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TO MENTAL PHILOSOPHY.
IN TWO PARTS.
INTENDED ESPECIALLY FOR THE USE OF STUDENTS
IN PART SECOND IS CONTAINED
A PARTICULAR INQUIRY INTO THE NATURE AND
VALUE OF THE SYLLOGISM.
BY GEORGE RAMSAY, B. M.
AUTHOR OF “AN ESSAY ON THE DISTRIBUTION OF WEALTH,”
“ANALYSIS AND THEORY OF THE EMOTIONS,"
EDINBURGH: ADAM AND CHARLES BLACK.
LONDON: LONGMAN, BROWN, GREEN, AND LONGMANS.
L'homme n'est qu'un roseau le plus faible de la nature, mais c'est un roseau pensant.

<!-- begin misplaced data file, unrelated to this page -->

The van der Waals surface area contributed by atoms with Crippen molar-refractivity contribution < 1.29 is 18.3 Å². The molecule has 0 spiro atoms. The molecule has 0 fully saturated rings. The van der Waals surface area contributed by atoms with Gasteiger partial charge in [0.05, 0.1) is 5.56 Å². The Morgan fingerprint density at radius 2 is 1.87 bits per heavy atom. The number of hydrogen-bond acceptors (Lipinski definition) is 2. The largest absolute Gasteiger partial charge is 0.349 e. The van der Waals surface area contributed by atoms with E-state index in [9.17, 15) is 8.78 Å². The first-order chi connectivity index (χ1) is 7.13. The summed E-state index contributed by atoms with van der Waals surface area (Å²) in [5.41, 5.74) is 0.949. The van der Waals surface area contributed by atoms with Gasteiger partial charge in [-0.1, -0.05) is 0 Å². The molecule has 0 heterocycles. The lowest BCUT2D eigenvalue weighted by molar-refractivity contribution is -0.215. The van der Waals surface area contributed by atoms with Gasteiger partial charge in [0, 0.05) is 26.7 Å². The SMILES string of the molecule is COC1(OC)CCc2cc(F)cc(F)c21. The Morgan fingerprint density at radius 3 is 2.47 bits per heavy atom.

Toute la dignité de l'homme est en la pensée.—PASCAL.
The attempt made in the following pages to determine the meaning of some of the principal terms employed in Philosophy, may, to some, appear an ambitious undertaking; while, to others, it may seem merely a verbal affair. If to emulate the “Great of old” be ambition, to that the author must plead guilty; for Aristotle himself composed a Philosophical Vocabulary; and, on the other hand, that the object of such a work is useful and dignified, will be allowed by those who are best acquainted with the difficulties of Philosophy. I may mention in particular two distinguished philosophers of the present day, who have thus expressed themselves on this subject.